The moon landing was celebrated widely and in various weird or fanciful ways. Baskin-Robbins, for instance, introduced a new flavor called “Lunar Cheesecake.”
“If we can put a man on the moon, why can’t we …?” became a rallying cry for anything that was out of order (e.g. “If we can put a man on the moon, why can’t we build affordable housing for seniors?”)
Where were you?
Former village trustee Bill Fillmore was living in South Shore in July of ’69, close to the University of Chicago, where he was working toward a master’s degree in Social Service Administration. He watched the moonwalk alone in his apartment and found it “a very magical, unbelievable, exciting event.” Growing up in South Africa, Fillmore belonged to a very conservative, religious group and remembers having an argument with someone who insisted that God would never allow sinful human beings to pollute the moon by setting foot on it.
“I said I didn’t think God would have a problem with it,” he recalled.
The former director of District 97’s Multicultural Education Department, Dolores Register, was teaching in the St. Louis public schools in ’69. She and her husband, Don, had a young child and another on the way, which may explain why she doesn’t have a clear memory of watching that night, but it still had an impact.
“I never thought it would happen,” she said. “It moved us into a new realm of existence. Our limited horizons had been stretched — opportunities for change and understanding more about the universe.”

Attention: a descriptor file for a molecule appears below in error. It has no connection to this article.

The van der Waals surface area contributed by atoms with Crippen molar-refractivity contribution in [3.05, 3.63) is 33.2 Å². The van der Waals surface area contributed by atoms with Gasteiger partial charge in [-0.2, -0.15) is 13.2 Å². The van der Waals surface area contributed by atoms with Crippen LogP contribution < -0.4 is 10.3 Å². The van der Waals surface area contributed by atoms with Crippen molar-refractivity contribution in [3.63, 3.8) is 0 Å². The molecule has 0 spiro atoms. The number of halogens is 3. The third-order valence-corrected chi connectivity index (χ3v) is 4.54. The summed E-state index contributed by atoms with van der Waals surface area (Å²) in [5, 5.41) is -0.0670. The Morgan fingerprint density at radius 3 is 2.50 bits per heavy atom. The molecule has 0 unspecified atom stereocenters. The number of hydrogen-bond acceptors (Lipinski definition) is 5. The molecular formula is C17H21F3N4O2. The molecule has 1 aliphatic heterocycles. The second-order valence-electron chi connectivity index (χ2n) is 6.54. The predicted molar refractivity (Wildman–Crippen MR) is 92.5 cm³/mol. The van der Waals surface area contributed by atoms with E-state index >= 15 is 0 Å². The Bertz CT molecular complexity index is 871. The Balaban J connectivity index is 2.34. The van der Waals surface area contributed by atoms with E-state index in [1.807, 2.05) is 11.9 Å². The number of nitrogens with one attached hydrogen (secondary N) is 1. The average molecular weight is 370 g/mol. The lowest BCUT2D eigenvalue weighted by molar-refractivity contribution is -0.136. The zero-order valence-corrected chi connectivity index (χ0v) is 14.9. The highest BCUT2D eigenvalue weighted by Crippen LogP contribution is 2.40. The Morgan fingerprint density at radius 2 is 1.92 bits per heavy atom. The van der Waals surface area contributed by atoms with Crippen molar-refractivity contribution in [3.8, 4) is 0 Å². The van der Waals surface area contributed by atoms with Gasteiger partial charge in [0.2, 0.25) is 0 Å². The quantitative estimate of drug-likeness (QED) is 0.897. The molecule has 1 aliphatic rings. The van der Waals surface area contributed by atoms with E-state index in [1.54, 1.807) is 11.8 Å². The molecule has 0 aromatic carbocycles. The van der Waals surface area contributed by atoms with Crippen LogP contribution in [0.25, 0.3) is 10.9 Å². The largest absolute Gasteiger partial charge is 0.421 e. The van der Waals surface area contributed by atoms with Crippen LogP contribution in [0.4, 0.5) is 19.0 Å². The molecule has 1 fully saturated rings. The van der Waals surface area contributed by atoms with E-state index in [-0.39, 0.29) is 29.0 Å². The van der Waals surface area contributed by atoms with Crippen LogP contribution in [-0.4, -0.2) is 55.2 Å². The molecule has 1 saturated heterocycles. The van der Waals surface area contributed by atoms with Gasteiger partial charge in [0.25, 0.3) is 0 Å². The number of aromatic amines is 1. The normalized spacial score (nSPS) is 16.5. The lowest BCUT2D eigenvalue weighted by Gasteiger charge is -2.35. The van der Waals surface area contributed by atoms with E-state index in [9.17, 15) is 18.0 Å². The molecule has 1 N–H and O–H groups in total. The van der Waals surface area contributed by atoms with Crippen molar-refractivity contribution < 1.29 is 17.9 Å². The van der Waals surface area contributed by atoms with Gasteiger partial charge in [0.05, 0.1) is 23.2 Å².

Aggie Stempniak, former head of the Oak Park Area Regional Housing Center, was working for an advertising agency at the time. She was in Honolulu for a convention and her boss invited everyone to his hotel suite for the broadcast. He and his wife had already put their names on the astronaut waiting list, and his excitement was infectious.
“I grew up with the Man in the Moon and green cheese,” Stempniak recalled. “This was quite exciting.”
Elsie Jacobsen, who was instrumental in saving the Oak Park Conservatory and starting the Historical Society of Oak Park-River Forest (among many other notable achievements), remembered that Sunday evening very clearly. They watched the broadcast from the home of her mother-in-law, whom she described as “an imported Norwegian.” She wasn’t buying it. She watched it, then proclaimed (in Norwegian), “It isn’t true, you know.” She died two years later in her 80’s, still skeptical.
Sue Rizzo remembered it well because they had just purchased their first TV set, and this was “the first historical event where we felt like participants.” She was glad her 11-year-old son was able to see it and also the “feeling of togetherness” the occasion created.
And Doug Deuchler was working at a summer camp for inner-city kids from Cabrini-Green and surrounding settlement houses. They watched the moonwalk on an old black-and-white TV in the dining hall (the kids were skeptical), then sang moon songs around the campfire afterward. Walking through the woods, he remembers looking up at the moon and even he found it hard to believe that people were up there walking around.
But they were. They really were.